New Mexico State Aggies

COLLEGE FOOTBALL 2014 PRESEASON TOP 25

#128 New Mexico State Aggies

NATIONAL FORECAST

#128

Sun Belt PREDICTION

#11

HEAD COACH: Doug Martin, 2-10 (1 year) | OFF. COORDINATOR: Gregg Brandon | DEF. COORDINATOR: Larry Coyer

The 2014 college football season starts on Aug. 27 and continues into mid-January with the first edition of the four-team playoff. Athlon Sports is counting down until kickoff with projections and previews for all 128 FBS teams. Here is our team preview for No. 128 New Mexico State.

Previewing New Mexico State’s Offense for 2014: 

The Aggies suffered a big blow in the offseason when junior wide receiver Austin Franklin elected to leave school early for the NFL Draft. Franklin supplied the team with a big-play threat on offense — after his return from a four-game academic suspension, the Aggies averaged 27.4 points over the final five games (compared to just 16 during the previous seven).

NMSU does, however return a veteran receiving corps, with six seniors and a junior on the two-deep. 

At quarterback, junior college transfer Tyler Rogers took the majority of the snaps during spring practices, and the team will bring in five freshmen to compete for the starting job spot this fall. Redshirt freshman Barry Coffman will also be in the mix.

Ditto for running back, where Xavier Hall returns after a good second half to the 2013 season. Hall had 95 yards against Boston College and 74 against Florida Atlantic in consecutive games in November. Redshirt freshman Marquette Washington and a handful of incoming freshmen will compete for carries.

The offensive line appears to be relatively stable. Senior center Valerian Ume-Ezeoke is entering his fourth year as a starter, while Andy Cunningham is a junior who’s started at guard and tackle. The two guards — Isaiah Folasa-Lutui and Abram Holland — are also returning. The team does need to solidify the all-important left tackle position, however, as steady four-year starter Davonte Wallace graduated.

Previewing New Mexico State’s Defense for 2014:

This is a brand-new unit with a brand-new coordinator. With nearly 50 years experience coaching in college and the NFL, Larry Coyer joined the Aggie program this offseason.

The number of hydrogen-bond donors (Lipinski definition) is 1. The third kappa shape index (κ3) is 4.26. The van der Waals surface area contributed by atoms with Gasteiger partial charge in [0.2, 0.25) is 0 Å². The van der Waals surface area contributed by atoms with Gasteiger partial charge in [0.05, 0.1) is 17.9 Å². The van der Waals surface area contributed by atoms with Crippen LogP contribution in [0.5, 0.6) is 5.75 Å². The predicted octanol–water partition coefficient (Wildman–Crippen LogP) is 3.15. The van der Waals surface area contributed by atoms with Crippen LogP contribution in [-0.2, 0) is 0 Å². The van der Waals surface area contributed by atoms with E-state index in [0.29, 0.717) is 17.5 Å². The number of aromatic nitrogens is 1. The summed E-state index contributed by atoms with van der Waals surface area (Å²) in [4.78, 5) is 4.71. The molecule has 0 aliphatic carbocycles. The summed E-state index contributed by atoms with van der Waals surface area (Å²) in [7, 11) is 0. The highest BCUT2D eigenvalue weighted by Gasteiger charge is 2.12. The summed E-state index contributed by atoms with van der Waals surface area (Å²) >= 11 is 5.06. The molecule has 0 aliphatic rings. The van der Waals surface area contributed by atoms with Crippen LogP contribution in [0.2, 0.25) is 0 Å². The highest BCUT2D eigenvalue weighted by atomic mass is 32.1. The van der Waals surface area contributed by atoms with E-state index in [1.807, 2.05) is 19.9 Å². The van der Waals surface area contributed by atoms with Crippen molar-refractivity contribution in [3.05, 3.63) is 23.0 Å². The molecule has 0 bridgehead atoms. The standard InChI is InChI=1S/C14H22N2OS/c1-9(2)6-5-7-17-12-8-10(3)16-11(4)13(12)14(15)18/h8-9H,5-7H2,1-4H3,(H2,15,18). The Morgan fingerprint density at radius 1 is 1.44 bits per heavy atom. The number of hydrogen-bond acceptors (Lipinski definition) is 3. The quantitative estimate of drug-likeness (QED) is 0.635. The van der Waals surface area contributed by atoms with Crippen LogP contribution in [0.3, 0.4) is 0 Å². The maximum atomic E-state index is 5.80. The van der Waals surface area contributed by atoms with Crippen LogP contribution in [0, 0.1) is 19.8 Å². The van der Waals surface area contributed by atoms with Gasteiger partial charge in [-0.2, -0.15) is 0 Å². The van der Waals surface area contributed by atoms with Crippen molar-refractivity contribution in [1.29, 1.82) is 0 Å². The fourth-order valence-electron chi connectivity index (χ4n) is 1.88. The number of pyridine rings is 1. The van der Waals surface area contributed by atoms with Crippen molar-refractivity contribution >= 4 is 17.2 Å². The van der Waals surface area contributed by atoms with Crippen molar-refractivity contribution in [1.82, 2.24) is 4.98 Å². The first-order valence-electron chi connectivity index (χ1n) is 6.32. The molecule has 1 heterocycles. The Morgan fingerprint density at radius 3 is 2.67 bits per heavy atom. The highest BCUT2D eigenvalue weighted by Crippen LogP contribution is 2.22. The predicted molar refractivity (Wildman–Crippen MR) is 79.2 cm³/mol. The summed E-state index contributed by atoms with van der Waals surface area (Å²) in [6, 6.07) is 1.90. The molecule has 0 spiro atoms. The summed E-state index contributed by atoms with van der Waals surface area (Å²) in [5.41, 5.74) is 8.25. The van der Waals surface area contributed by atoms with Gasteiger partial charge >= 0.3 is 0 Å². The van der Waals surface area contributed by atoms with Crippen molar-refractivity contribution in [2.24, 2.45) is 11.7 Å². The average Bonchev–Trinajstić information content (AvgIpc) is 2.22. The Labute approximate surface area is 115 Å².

This was an abysmal group last year, one that ranked dead last in the NCAA in rush defense (299.5 ypg) and total defense (549.5 ypg) and No. 120 in scoring defense (44.6 ppg). Only two starters return from that group.

It starts in the secondary, where a drastically different look will take shape in 2014. Two converted quarterbacks — Travaughn Colwell and King Davis III — were getting looks in the defensive backfield during spring practices. Again, look for incoming freshmen to get a shot here.

The same goes for the front seven, where just a handful of experienced players return. Somehow, Coyer will have to find a way for his defense to generate a pass rush. The Aggies recorded only 11 sacks last year; only one team had fewer. New Mexico State is hopeful that defensive end Clint Barnard and middle linebacker Rodney Butler can make a positive impact.

Previewing New Mexico State’s Specialists for 2014:

This was another area of struggle last year, specifically the team’s kick coverage units. NMSU gave up touchdowns both in kick and punt coverage, and surrendered a blocked extra point, two blocked field goals and two blocked punts last year. In terms of kicking, the Aggies must replace standout punter Cayle Chapman-Brown. Placekicker Maxwell Johnson returns after a solid performance in 2013 (10-of-12 on field goals).

Final Analysis 

The Aggies are a team in transition, if for no other reason than their youth and inexperience. The program signed 23 freshmen, a number of whom will be counted on this year.

The team does have a much more manageable schedule this season, moving to the Sun Belt Conference after competing as an FBS Independent. After winning only two games in Doug Martin’s first season as head coach, there will be pressure on the Aggies to be competitive with the lower half of the new-look Sun Belt. It will be a troubling sign if New Mexico State struggles with FBS newcomers like Georgia State and Georgia Southern.




Pages